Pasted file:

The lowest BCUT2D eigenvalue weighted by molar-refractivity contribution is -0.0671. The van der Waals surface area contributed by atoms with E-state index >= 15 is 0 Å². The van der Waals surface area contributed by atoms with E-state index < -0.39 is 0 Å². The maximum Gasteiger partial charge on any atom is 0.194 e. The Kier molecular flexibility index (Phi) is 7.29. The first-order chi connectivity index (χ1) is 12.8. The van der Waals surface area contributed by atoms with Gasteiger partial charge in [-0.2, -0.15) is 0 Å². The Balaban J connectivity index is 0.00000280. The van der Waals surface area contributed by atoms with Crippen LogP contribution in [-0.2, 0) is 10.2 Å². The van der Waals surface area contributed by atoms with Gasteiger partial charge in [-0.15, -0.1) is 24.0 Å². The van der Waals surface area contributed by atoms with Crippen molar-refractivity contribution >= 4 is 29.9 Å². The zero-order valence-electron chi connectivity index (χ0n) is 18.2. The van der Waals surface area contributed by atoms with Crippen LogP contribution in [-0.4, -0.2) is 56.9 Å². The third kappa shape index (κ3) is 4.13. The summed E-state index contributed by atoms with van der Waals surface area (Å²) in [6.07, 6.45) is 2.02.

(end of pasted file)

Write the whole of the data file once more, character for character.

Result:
The lowest BCUT2D eigenvalue weighted by molar-refractivity contribution is -0.0671. The van der Waals surface area contributed by atoms with E-state index >= 15 is 0 Å². The van der Waals surface area contributed by atoms with E-state index < -0.39 is 0 Å². The maximum Gasteiger partial charge on any atom is 0.194 e. The Kier molecular flexibility index (Phi) is 7.29. The first-order chi connectivity index (χ1) is 12.8. The van der Waals surface area contributed by atoms with Gasteiger partial charge in [-0.2, -0.15) is 0 Å². The Balaban J connectivity index is 0.00000280. The van der Waals surface area contributed by atoms with Crippen LogP contribution in [-0.2, 0) is 10.2 Å². The van der Waals surface area contributed by atoms with Gasteiger partial charge in [-0.15, -0.1) is 24.0 Å². The van der Waals surface area contributed by atoms with Crippen molar-refractivity contribution >= 4 is 29.9 Å². The zero-order valence-electron chi connectivity index (χ0n) is 18.2. The van der Waals surface area contributed by atoms with Crippen LogP contribution in [-0.4, -0.2) is 56.9 Å². The third kappa shape index (κ3) is 4.13. The summed E-state index contributed by atoms with van der Waals surface area (Å²) in [6.07, 6.45) is 2.02.